I'm a [relatively] new follower and I have a question. Most of the posts I see from you on the dash (if not all), are reblogs. Why is the need to reblog old posts? I do not know, as I am new, when you first posted them, but, old posts can be viewed from the archive if someone is interested to view them. Just wanna know 'why'. TY
Hey there, thanks for the follow!
I usually set up queues during quiet periods when I’m not posting new things or will be away for a while. It’s just so I can keep my blog active. It also serves as a good way to let new people see things they may have missed. I had about 150 posts in my queue recently due to being away for some amount of time as I was on holiday, however it’s just about to run out. I probably won’t do that much ever again, and will probably be more selective with what I reblog from myself.
I’m looking into a way to clear all the reblogs, so there’s only original posts, however I fear I may have to do that manually.
do you use lightroom to edit your photos?
I use Lightroom 90% of the time and Photoshop 10% of the time for the really complicated or special edits.
HDR is brought into photoshop, then brought back into LR.
Certain double exposures or special edits are edited in LR, brought into PS, then brought back into LR for minor adjustments if needed (for instance this http://stereocolours.tumblr.com/post/89583773018/edge-of-the-universe-adam-marshall-photography
So, I'm trying with some animated gifs at the moment, but can't get them to work due to too large file size. I was wondering, how you maintain both length, quality and size in your gifs, but keeping the file size around 1 mb? Cheers, Sebastian
I recently found out that the animated gif size was increased to 2mb, so I have been experimenting with gifs that size lately. Most of my gifs are set to the 1mb limit however, and there are certain things that you need to do in order to meet that mark. Besides these tips, it might be worth looking into the different types of compression which you run your gifs through. This can help a lot when it comes to knowing what colours to use and which colours to drop when it comes to processing your gif.
-500px width max (it doesn’t show up any bigger than that on anyone’s dashboard anyway)
-30 to 70 frames max
-If you use Photoshops ‘Save To Web’ feature, make sure you add some lossy compression and some dither to the gif in order to reduce the file size
Here’s a link which may help:
It’s all about balance. You have to make sure the frame rate is quick enough that the eye can not distinguish lost frames, while keeping the frame count low and the image smooth and ‘true’ to the colour.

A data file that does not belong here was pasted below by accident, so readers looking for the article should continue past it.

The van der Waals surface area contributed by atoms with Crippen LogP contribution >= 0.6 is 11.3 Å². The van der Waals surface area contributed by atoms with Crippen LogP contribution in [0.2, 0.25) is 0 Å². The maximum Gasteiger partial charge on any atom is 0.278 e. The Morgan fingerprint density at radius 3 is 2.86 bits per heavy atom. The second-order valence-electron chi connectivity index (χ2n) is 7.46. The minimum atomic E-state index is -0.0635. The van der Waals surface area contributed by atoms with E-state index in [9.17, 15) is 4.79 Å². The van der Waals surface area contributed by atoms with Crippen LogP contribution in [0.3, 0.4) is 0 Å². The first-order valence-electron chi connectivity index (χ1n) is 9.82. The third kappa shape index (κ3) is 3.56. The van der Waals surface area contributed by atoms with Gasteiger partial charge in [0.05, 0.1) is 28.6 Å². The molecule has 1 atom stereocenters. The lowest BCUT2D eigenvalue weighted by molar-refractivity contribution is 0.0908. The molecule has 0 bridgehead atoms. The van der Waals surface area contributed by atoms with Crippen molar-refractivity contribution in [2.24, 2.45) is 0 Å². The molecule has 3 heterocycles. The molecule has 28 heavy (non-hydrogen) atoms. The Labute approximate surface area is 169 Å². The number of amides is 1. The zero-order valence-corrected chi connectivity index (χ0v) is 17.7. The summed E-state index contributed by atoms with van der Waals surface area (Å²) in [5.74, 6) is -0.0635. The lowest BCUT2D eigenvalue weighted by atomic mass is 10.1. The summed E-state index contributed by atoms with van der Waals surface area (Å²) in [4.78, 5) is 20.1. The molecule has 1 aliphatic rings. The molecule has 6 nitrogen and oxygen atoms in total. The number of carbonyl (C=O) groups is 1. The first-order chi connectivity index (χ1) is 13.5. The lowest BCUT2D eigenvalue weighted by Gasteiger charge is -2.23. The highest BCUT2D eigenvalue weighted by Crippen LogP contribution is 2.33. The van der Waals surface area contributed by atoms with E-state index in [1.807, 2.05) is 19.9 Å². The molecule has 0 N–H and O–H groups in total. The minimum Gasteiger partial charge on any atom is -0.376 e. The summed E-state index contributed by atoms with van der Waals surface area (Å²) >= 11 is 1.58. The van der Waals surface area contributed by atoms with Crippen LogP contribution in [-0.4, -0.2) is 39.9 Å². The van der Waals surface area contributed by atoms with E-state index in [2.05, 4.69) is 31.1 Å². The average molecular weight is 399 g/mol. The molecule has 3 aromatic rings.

You can also consider ‘freezing’ parts of an image. If you shoot a landscape and the clouds are the only things moving, perhaps freeze the bottom part of the gif while allowing only the clouds to move across frames. This can save a lot of space.
Hope this helps, and good luck!
I havn't got a question, but I just wanted to say how much I'm enjoying your beautiful work. It's very original and refreshing, and I'm looking forward to seeing more. Kyle
Thank you Kyle :) Thank you for sharing your wonderful work as well!
would we be able to use one of your images as out tumblr header image if we gave credit? (saying we as in anyone who has the same question)
Absolutely! So long as there’s credit, and you’re not selling them, you have my deepest thanks!
Perfect your tumblr,without words!
Amazing compliment, thank you so much!
I love your photography! I'm an amateur trying to get my work out there. I was wondering how you got the lens flare effect, if you edited it or if you angled your camera just right. thanks!
Thanks! Hmm, I’m not sure what specific example you mean, but when it comes to shooting, most of my work is pointed directly at the light source; whether that’s the sun, moon or stars. That usually ends up creating a lens flare effect itself. A higher f/stop will pronounce the lens flare. I also believe that certain filters can be used to create interesting lens flares (I mean the kind that you put on to your camera lenses).
The majority of it is through clever camera angle work. I love including the sun in my pictures so just find the right angle and study how the extra light entering the camera will change the scene. You can really use a lens flare to your advantage- whether it’s to draw your eyes to a particular spot, or cover up something less than desirable.
Hope this helps!